“The White House reached out to The Heartland Institute a few weeks ago and asked if we had other suggestions for President Trump's State of the Union Address. We urged President Trump to address something outside the partisan box: giving millions of patients the ‘Right to Try’ life-saving, life-enhancing drugs they are denied by the antiquated drug approval process at the Food & Drug Administration.

“We were delighted to hear President Trump nail that issue right on the nose and put it in moral terms. Americans have a ‘Right to Try’ drugs that are safe and have a chance to cure them of crippling and fatal diseases. The Heartland Institute stands ready to help President Trump, Vice President Pence, Congress, and our allies to enact legislation that creates an America where we are Free to Choose Medicine.”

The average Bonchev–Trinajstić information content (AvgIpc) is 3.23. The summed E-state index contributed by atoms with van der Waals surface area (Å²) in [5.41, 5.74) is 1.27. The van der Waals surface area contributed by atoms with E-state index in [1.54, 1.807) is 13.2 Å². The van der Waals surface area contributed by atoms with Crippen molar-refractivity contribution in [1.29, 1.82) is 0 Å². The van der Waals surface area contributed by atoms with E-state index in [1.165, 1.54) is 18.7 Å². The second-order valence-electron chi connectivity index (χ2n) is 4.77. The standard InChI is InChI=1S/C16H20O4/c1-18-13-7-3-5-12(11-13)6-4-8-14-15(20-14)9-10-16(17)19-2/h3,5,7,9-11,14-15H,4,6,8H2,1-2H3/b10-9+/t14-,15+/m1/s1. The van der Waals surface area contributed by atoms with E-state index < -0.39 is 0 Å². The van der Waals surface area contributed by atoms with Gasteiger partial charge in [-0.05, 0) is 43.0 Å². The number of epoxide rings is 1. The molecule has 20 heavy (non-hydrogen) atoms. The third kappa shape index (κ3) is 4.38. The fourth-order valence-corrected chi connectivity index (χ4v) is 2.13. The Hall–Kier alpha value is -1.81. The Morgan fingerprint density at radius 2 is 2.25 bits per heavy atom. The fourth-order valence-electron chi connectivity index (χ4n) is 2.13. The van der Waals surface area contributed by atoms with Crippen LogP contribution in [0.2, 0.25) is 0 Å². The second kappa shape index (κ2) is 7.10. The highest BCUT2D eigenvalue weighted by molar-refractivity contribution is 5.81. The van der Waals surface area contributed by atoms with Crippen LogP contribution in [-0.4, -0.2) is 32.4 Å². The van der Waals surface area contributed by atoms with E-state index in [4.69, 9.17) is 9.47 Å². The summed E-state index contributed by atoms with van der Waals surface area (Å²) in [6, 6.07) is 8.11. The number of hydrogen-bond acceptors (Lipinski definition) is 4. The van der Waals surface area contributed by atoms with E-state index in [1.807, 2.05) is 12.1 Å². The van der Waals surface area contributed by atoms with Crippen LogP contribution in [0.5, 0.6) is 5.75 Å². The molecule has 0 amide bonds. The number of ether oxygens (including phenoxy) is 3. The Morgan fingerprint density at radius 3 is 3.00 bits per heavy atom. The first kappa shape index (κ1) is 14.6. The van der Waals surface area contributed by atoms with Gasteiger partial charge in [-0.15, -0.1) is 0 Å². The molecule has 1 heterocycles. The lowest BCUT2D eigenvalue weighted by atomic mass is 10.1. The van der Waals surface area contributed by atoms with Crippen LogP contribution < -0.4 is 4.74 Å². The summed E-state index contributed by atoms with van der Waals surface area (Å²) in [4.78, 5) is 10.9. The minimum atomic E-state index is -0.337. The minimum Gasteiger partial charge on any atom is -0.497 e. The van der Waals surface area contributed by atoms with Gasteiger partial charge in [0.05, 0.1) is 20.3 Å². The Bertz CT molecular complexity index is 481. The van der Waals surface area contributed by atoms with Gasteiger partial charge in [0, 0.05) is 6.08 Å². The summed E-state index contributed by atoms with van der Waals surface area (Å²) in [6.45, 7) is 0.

Tim Huelskamp, Ph.D.
President
The Heartland Institute
thuelskamp@heartland.org
312/377-4000

Dr. Huelskamp represented Kansas’ 1st District in the House of Representatives from 2011 to 2017.


“On Tuesday evening President Donald Trump delivered the finest State of The Union speech of my lifetime. After watching it a second time, I could not find a single sentence I would have changed. The special guests President Trump honored were extraordinary, bringing real tears to my eyes over and over again.  They were all uncomfortable in the spotlight but understood the importance of their stories.  While we know the radical liberal media will find some faults, all NPR could muster this morning was a disagreement with his plan for 1.8 million people brought to America as children. My expectations for President Trump and the future of the country have never been higher.